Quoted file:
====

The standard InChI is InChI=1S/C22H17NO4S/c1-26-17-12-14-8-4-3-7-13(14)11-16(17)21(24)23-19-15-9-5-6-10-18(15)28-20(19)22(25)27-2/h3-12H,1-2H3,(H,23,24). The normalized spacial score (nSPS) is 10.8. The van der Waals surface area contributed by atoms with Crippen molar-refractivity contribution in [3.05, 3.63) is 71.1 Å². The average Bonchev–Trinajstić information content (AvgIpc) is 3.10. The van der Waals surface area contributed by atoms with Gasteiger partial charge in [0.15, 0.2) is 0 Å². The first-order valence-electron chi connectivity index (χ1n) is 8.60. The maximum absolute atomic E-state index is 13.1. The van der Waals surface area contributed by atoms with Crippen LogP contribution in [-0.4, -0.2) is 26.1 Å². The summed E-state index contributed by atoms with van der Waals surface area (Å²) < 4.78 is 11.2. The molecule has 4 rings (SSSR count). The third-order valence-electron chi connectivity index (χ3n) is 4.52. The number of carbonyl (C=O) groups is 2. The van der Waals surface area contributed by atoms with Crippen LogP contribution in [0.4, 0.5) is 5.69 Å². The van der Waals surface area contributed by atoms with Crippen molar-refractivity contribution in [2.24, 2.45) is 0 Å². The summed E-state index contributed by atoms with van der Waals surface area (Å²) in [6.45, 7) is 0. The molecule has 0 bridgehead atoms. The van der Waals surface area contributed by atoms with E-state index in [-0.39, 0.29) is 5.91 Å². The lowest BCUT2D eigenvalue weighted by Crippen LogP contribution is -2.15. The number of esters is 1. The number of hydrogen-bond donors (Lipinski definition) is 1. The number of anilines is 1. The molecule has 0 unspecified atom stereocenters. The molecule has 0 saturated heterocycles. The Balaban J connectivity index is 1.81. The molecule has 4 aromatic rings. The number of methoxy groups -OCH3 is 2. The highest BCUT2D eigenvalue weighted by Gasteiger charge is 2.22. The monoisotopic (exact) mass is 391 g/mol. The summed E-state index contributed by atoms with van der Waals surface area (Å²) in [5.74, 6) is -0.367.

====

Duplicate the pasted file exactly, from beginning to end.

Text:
The standard InChI is InChI=1S/C22H17NO4S/c1-26-17-12-14-8-4-3-7-13(14)11-16(17)21(24)23-19-15-9-5-6-10-18(15)28-20(19)22(25)27-2/h3-12H,1-2H3,(H,23,24). The normalized spacial score (nSPS) is 10.8. The van der Waals surface area contributed by atoms with Crippen molar-refractivity contribution in [3.05, 3.63) is 71.1 Å². The average Bonchev–Trinajstić information content (AvgIpc) is 3.10. The van der Waals surface area contributed by atoms with Gasteiger partial charge in [0.15, 0.2) is 0 Å². The first-order valence-electron chi connectivity index (χ1n) is 8.60. The maximum absolute atomic E-state index is 13.1. The van der Waals surface area contributed by atoms with Crippen LogP contribution in [-0.4, -0.2) is 26.1 Å². The summed E-state index contributed by atoms with van der Waals surface area (Å²) < 4.78 is 11.2. The molecule has 4 rings (SSSR count). The third-order valence-electron chi connectivity index (χ3n) is 4.52. The number of carbonyl (C=O) groups is 2. The van der Waals surface area contributed by atoms with Crippen LogP contribution in [0.4, 0.5) is 5.69 Å². The van der Waals surface area contributed by atoms with Crippen molar-refractivity contribution in [2.24, 2.45) is 0 Å². The summed E-state index contributed by atoms with van der Waals surface area (Å²) in [6.45, 7) is 0. The molecule has 0 bridgehead atoms. The van der Waals surface area contributed by atoms with E-state index in [-0.39, 0.29) is 5.91 Å². The lowest BCUT2D eigenvalue weighted by Crippen LogP contribution is -2.15. The number of esters is 1. The number of hydrogen-bond donors (Lipinski definition) is 1. The number of anilines is 1. The molecule has 0 unspecified atom stereocenters. The molecule has 0 saturated heterocycles. The Balaban J connectivity index is 1.81. The molecule has 4 aromatic rings. The number of methoxy groups -OCH3 is 2. The highest BCUT2D eigenvalue weighted by Gasteiger charge is 2.22. The monoisotopic (exact) mass is 391 g/mol. The summed E-state index contributed by atoms with van der Waals surface area (Å²) in [5.74, 6) is -0.367.